The other day I watched a 25-minute video about taking apart & recycling a Boeing 747 airplane; the movie is Hollywood style, with plenty of dramatic music & quoting lots of numbers – how heavy things are, how much money the recycled parts will sell for, what wind-speeds the nose of the plane can withstand and so on. The men doing the work (yes, all men) are interviewed about how dangerous their work is (no-one is wearing a hard-hat – but perhaps that would be a bit ineffective if a jet engine fell on you). I had never previously given much thought to what happens to retired planes, and it seems not many other people have either, since apparently most of them simply get left to rust and rot on old runways in places like Arizona. Only recently has the airline industry begun to recognise the value in recycling the planes, and this video documents the first Boeing to be recycled.
What’s more visible to us as consumers of air travel is the daily waste from commercial flights (such as 1 million plastic cups every six hours from flights only within the USA), noise pollution for those unfortunate enough to live or work under the flight paths of major airports, and controversies around the location and expansion of urban airports. The frequent flyers among us are well-informed about our carbon footprints and we’re encouraged pay off our guilt through dubious tree-planting schemes. One hundred years ago the commercial passenger flight industry did not exist at all, but today it is something that westerners have come to regard as a right, expecting to have cheap flights to whatever places we want to go. But is this really sustainable?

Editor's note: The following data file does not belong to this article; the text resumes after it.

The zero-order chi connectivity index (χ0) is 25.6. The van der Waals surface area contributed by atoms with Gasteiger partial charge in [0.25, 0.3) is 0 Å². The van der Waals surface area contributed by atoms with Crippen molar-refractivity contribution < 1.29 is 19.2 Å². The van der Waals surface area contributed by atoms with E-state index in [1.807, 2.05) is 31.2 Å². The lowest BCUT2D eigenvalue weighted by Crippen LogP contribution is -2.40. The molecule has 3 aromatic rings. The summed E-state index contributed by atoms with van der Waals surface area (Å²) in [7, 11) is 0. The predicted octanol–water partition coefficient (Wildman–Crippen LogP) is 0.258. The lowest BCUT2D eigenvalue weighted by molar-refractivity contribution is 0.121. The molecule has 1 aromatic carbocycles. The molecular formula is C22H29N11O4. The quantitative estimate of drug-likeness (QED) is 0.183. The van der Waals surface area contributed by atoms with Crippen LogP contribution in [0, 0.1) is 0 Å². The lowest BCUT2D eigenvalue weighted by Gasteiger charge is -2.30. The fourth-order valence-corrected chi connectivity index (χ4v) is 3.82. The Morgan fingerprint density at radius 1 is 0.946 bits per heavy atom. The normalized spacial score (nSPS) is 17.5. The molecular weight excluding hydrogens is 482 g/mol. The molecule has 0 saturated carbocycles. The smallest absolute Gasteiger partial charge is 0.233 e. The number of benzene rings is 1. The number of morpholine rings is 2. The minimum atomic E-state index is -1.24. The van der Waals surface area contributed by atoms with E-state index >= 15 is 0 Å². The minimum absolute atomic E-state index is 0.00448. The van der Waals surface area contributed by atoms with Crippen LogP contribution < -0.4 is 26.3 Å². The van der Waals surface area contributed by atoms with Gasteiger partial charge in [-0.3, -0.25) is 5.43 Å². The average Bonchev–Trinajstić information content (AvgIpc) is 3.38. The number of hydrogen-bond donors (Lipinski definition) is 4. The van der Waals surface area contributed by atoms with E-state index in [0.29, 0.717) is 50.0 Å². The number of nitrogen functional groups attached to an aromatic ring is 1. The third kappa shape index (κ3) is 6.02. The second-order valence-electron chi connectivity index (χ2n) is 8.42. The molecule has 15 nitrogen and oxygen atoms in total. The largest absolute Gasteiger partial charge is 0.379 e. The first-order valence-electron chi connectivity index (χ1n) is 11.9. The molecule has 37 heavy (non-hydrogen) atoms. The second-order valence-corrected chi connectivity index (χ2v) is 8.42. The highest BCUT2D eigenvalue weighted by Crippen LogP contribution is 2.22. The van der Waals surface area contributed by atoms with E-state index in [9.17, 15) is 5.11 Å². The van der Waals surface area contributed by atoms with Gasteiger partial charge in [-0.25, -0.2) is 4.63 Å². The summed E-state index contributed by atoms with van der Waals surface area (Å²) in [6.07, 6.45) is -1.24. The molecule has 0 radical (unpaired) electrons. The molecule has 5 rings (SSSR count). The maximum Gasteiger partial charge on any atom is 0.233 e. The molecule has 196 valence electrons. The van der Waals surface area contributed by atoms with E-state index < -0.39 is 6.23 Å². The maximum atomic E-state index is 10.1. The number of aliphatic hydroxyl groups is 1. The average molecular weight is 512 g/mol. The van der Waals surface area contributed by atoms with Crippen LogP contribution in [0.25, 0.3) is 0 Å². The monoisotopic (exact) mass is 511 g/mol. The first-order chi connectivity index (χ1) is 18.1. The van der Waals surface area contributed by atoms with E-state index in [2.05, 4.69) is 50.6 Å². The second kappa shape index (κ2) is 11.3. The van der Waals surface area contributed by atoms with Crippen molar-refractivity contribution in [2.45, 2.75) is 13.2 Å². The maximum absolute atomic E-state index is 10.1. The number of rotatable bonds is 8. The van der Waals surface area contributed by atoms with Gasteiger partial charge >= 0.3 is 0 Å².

“Recycling a Boeing” is the proposal for the Nantes situation taking place next week, as a provocation for discussion around waste and transportation, mobility, consumption, economy class travel and environment. This builds on the London situation which addressed e-waste, and leads into the following Eindhoven situation with the theme of global mobility and migration. Research for Nantes is being gathered here and on our project wiki; as well as watching the Boeing video mentioned above I have been learning about a plane that has been recycled as a mobile art space, the man who ate an airplane, and other related stories!
Today and yesterday we have spent a lot of time in UpStage, working with the new audio-visual streaming feature. Each of the partner organisations now has at least one person who knows how to send a stream and operate it in UpStage, and we have been experimenting with different cameras (web & video camers) and the Manycam application, that allows us to do things like add text and effects to the web cam image. We are also sharing ideas for better structuring and facilitating the discussion.
I travel to Nantes on Sunday – by train, so this time I won’t pass through the airport (perhaps we’ll have to have a site visit, as we did with Bright Sparks in London). The workshop begins on Tuesday and will be an open process, with the public invited to enter the space to watch or participate as we develop the performance. The event itself takes place in the evening of Friday 12 April, starting at 19.30 CET with the performance and then the discussion. Live links will be on the home page of the site – please join us!